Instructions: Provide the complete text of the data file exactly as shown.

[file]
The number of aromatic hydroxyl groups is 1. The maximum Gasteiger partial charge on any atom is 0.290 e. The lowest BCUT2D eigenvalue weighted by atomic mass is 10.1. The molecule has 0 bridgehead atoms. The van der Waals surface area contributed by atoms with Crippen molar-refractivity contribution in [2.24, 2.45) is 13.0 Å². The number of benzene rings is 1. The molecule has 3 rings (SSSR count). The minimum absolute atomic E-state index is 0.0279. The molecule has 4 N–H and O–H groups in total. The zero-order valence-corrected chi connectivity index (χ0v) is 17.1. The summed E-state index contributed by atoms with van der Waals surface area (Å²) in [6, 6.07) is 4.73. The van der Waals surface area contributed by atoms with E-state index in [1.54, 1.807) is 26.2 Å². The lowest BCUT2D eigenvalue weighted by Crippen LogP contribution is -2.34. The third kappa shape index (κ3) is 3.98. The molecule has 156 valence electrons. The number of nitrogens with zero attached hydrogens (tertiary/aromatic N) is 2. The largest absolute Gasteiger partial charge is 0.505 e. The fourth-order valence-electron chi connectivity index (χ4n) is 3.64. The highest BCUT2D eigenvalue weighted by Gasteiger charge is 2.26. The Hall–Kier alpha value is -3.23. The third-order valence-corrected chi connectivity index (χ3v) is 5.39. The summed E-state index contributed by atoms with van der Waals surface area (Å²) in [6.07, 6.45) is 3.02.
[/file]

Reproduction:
The number of aromatic hydroxyl groups is 1. The maximum Gasteiger partial charge on any atom is 0.290 e. The lowest BCUT2D eigenvalue weighted by atomic mass is 10.1. The molecule has 0 bridgehead atoms. The van der Waals surface area contributed by atoms with Crippen molar-refractivity contribution in [2.24, 2.45) is 13.0 Å². The number of benzene rings is 1. The molecule has 3 rings (SSSR count). The minimum absolute atomic E-state index is 0.0279. The molecule has 4 N–H and O–H groups in total. The zero-order valence-corrected chi connectivity index (χ0v) is 17.1. The summed E-state index contributed by atoms with van der Waals surface area (Å²) in [6, 6.07) is 4.73. The van der Waals surface area contributed by atoms with E-state index in [1.54, 1.807) is 26.2 Å². The lowest BCUT2D eigenvalue weighted by Crippen LogP contribution is -2.34. The third kappa shape index (κ3) is 3.98. The molecule has 156 valence electrons. The number of nitrogens with zero attached hydrogens (tertiary/aromatic N) is 2. The largest absolute Gasteiger partial charge is 0.505 e. The fourth-order valence-electron chi connectivity index (χ4n) is 3.64. The highest BCUT2D eigenvalue weighted by Gasteiger charge is 2.26. The Hall–Kier alpha value is -3.23. The third-order valence-corrected chi connectivity index (χ3v) is 5.39. The summed E-state index contributed by atoms with van der Waals surface area (Å²) in [6.07, 6.45) is 3.02.